Young Investor

Applying for infra bonds

BL Research Bureau | Updated on December 10, 2011 Published on December 10, 2011


The market has been flooded with a spate of infrastructure bond offerings . Companies such as PFC, IFCI and more recently L&T Infrastructure Finance and IDFC are offering long-term bonds at attractive rates.

What makes these bonds eye-catching for investors is that these are tax saving instruments. By investing in these bonds, you can get a deduction of Rs 20,000 over and above the Rs 1 lakh that is generally allowed .

Given their benefits and attractive coupon rates of around 9 per cent , infrastructure bonds are sound investment options for the risk-averse. The minimum investment varies. For instance, in case of IDFC is Rs 10,000, while it is Rs 5,000 in the case of L&T Infra bonds.

But how does one go about applying for these bonds and what is the mode of interest payment?

Here we seek to answer these issues, so that you can have a hassle-free investment experience.

First of all, these bonds can be availed in both physical form as well as in the demat (dematerialised – electronic) format.

So, if you are not tech savvy or do not have a demat account, your best option is to opt for physical bonds.

In case you opt for the paper forms, , you should not fill the demat details in the application form.

But you will compulsorily have to give the following documents for the purpose.


IDFC for example asks for self-attested copy of the PAN card, self-attested copy of a cancelled cheque of the bank account to which the amounts pertaining to payment of refunds, interest and redemption, as applicable, should be credited. A self-attested copy of the proof of residence is also required. Documents that can be shown as address proof include passport, driving license, ration card and electricity bill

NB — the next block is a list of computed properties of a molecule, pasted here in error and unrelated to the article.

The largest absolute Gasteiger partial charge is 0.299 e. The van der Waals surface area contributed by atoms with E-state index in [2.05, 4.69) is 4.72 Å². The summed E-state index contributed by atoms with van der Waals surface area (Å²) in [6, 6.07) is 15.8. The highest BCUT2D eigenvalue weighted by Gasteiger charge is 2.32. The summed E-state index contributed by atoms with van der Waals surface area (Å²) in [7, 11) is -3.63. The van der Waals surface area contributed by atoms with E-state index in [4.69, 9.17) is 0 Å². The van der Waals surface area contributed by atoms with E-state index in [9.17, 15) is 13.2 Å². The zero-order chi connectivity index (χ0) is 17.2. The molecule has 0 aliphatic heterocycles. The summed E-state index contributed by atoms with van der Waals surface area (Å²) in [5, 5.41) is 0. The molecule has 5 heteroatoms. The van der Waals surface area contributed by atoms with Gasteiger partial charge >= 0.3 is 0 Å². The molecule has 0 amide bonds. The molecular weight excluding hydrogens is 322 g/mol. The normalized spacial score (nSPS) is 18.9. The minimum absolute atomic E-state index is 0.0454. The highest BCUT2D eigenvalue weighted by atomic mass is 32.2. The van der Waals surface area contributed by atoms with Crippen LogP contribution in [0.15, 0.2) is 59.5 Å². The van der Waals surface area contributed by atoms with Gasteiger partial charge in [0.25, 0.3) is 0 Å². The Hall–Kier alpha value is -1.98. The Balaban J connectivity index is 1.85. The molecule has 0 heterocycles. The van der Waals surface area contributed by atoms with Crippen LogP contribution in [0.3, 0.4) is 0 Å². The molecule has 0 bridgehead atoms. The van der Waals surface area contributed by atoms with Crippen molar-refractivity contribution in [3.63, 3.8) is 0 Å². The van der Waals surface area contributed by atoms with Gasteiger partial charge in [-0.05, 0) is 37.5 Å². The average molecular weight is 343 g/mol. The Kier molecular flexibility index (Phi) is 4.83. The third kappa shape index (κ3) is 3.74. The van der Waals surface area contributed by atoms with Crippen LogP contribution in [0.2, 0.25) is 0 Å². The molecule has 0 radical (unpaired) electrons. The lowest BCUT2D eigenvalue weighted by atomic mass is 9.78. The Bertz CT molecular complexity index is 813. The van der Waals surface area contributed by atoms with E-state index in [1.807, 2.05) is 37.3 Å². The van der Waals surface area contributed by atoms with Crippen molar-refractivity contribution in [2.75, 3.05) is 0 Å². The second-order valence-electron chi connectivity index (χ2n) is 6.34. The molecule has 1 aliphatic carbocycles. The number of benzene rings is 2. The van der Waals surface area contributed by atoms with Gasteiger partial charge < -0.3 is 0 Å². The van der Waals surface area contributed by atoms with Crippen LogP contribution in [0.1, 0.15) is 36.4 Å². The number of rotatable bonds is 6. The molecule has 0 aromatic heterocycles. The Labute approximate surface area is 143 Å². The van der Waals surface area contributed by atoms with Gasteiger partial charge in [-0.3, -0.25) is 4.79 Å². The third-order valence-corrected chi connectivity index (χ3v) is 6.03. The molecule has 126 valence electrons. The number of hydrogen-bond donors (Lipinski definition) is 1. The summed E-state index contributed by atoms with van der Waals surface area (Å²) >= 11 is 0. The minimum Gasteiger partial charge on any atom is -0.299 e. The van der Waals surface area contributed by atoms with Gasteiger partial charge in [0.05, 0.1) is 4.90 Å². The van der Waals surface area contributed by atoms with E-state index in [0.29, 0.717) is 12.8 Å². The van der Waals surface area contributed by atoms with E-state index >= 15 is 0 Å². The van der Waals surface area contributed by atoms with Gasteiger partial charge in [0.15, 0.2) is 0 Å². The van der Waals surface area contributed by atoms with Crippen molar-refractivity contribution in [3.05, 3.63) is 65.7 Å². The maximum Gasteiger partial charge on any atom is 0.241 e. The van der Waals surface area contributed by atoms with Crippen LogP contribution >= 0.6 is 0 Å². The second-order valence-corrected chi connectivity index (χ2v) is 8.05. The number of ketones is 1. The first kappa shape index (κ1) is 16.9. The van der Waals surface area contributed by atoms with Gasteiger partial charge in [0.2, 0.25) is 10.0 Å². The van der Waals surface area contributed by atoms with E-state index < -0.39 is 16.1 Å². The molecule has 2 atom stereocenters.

The requirement is similar across other companies as well. Applying in the physical form is akin to holding a bank fixed-deposit certificate with a maturity date. On the other hand, if you are tech savvy and also have a demat account (and an e-trading account) then applying for these bonds is even easier.

Most of the details asked for would already be there with your demat and trading account vendor. Since your bank account is also linked, all you will have to do to apply for these bonds in the electronic format is to have sufficient funds in the linked account.

Also remember that for bonds issued in electronic format, there is no TDS on interest.

Since these bonds are listed on stock exchanges, mostly BSE and/or NSE, bonds held in demat format would allow you to trade these bonds as well. However, trading can be done only after the five-year lock-in period.

It is important to give the bank account details clearly as payment of interest will be through electronic(ECS) mode, as will the payment of principal.

For those not taking the demat route, the application form can be submitted at the branches of collecting banks whose addresses are mentioned on the application forms.

So here is your chance to save on taxes as well as participate in nation building. Happy investing!

Published on December 10, 2011
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